For more information about experimental Ebola treatments, head over to the CDC website: http://www.cdc.gov/vhf/ebola/outbreaks/guinea/qa-experimental-treatments.html

As for travel, the Nigerian Civil Aviation Authority suspended Gambia Bird Airlines Ltd. until it "put in place acceptable and satisfactory measures to contain the spread of Ebola virus." There are no recorded cases of Ebola in Gambia, but they are not wanting to take the risk of bringing the disease there. The airline does fly to Guinea, Sierra Leone, and Liberia where the Ebola outbreak is concentrated.

Ivory Coast banned all flights coming from those three countries from landing in their airports.

Just over the weekend, Zambia banned all citizens of Guinea, Sierra Leone, Liberia, and Nigeria from entering the country at all. This is the biggest move against blocking travellers from Ebola afflicted countries.

Hospitals in major metropolitan areas around the world are making preparations for treating potential Ebola cases. Many countries have tested suspected individuals visiting from West African countries, but results have turned up negative.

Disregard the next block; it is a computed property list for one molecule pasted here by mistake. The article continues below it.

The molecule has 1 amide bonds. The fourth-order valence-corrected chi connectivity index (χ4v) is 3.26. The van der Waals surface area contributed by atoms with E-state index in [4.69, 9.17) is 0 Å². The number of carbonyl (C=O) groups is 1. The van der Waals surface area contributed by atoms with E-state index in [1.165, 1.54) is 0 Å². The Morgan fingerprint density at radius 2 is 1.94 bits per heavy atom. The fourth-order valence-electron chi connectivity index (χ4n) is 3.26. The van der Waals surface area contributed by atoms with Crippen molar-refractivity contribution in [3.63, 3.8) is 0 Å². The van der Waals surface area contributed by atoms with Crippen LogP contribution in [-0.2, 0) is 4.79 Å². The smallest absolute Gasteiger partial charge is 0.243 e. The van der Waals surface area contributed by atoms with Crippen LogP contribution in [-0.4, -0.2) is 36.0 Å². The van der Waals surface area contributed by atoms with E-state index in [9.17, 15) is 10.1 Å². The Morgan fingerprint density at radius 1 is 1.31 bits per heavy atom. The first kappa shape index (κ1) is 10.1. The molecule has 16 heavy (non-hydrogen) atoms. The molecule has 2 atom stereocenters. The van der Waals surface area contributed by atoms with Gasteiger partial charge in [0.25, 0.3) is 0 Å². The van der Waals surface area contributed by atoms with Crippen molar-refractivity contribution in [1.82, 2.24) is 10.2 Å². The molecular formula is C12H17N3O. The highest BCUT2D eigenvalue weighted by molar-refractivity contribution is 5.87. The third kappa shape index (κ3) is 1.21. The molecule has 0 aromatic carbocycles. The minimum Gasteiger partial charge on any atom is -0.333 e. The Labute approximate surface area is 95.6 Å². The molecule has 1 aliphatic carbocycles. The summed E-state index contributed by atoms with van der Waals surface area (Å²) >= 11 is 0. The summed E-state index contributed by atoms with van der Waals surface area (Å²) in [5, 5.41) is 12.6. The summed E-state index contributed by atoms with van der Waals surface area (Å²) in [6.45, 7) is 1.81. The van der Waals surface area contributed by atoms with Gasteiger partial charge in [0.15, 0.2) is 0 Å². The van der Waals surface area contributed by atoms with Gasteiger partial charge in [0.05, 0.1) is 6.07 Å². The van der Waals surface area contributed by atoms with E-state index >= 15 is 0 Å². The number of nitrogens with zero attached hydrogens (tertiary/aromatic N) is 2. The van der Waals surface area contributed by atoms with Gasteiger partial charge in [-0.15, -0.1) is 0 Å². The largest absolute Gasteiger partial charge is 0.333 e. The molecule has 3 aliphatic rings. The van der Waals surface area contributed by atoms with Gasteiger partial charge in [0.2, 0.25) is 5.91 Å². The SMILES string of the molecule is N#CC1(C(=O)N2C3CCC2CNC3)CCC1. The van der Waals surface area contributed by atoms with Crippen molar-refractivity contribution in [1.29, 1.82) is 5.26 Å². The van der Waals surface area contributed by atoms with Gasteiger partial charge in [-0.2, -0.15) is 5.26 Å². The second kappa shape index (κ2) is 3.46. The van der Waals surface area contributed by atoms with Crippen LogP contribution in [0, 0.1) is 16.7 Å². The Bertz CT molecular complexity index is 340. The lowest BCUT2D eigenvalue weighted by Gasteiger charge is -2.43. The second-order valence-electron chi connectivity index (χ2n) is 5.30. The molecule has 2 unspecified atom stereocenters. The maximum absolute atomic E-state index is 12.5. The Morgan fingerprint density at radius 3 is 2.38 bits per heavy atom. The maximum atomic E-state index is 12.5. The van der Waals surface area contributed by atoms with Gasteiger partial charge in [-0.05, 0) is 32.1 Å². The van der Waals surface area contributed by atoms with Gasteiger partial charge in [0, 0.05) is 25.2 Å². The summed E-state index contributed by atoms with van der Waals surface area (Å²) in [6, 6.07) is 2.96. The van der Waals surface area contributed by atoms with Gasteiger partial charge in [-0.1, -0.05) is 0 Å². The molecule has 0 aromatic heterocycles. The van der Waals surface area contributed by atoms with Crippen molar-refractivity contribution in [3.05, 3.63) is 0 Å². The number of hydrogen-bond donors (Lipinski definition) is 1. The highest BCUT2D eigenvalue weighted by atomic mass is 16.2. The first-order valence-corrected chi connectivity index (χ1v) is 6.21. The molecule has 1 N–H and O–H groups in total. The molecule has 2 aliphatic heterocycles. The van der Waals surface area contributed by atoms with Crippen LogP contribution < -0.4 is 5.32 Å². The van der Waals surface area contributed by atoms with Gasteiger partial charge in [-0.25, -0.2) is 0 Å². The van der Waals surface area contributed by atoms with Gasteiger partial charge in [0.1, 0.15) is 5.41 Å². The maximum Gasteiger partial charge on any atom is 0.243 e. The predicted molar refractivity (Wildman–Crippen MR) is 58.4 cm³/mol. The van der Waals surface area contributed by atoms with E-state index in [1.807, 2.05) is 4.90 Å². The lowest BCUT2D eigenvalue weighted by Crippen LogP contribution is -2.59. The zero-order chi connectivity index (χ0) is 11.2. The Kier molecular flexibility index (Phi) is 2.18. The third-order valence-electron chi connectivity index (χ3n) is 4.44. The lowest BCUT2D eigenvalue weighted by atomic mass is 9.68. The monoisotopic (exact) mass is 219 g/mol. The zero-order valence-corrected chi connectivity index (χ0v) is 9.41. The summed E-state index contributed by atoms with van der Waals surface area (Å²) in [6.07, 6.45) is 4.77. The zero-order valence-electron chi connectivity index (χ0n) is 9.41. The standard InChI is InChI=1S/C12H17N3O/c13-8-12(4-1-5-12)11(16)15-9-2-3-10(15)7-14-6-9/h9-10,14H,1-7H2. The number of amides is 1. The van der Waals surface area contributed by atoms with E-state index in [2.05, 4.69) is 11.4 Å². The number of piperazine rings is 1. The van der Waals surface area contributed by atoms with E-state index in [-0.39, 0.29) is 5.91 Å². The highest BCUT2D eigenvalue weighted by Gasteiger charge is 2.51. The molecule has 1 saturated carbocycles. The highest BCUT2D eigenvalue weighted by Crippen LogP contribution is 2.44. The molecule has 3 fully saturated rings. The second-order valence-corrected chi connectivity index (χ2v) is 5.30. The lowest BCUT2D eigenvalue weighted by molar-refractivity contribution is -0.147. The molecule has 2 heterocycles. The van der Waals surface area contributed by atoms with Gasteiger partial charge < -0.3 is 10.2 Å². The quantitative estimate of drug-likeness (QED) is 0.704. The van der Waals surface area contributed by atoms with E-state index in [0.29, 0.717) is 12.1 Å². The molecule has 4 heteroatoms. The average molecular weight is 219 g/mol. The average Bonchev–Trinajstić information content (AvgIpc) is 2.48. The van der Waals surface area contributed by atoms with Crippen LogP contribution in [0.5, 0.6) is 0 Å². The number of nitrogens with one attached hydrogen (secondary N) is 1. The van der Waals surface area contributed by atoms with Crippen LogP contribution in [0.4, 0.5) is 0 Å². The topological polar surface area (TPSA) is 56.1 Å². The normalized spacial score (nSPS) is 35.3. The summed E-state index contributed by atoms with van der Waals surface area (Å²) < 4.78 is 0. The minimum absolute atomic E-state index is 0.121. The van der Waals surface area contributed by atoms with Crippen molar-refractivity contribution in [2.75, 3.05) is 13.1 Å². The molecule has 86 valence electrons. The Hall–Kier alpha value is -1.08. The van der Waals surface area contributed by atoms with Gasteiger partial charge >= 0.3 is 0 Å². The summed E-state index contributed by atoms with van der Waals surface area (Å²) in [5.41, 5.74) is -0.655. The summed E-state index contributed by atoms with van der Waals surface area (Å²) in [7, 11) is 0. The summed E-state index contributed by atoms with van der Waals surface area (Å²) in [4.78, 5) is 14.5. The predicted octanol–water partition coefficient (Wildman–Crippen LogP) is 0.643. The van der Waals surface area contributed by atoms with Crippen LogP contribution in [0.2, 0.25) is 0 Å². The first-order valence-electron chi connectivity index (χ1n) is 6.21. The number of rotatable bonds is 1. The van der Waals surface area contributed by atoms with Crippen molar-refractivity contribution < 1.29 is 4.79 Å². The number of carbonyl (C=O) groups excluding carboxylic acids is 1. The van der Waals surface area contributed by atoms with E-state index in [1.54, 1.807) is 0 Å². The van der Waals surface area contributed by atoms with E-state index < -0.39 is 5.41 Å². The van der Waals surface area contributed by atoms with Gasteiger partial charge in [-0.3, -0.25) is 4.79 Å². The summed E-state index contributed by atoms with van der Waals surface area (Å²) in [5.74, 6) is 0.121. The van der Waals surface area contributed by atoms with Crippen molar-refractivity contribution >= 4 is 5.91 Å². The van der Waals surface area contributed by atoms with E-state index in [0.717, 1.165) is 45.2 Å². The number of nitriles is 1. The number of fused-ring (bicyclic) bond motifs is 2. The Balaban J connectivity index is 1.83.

John Rose is the chief operating officer of iJet International, which advises companies on health-related travel issues, “Panic is the bigger issue right now. We all know the chances of contracting Ebola are extraordinarily low—it's not an easily spread disease unless you're a caregiver."

In the meantime, there needs to be an influx of aid workers, government aid, education, and research to find a cure. If you are traveling, be cautious and be diligent in hand washing and basic hygiene. If you have a fever and experience vomiting and diarrhea and have just come from Africa or been exposed to someone who has, get tested. We will get through this outbreak, but it will most likely get worse before it gets better.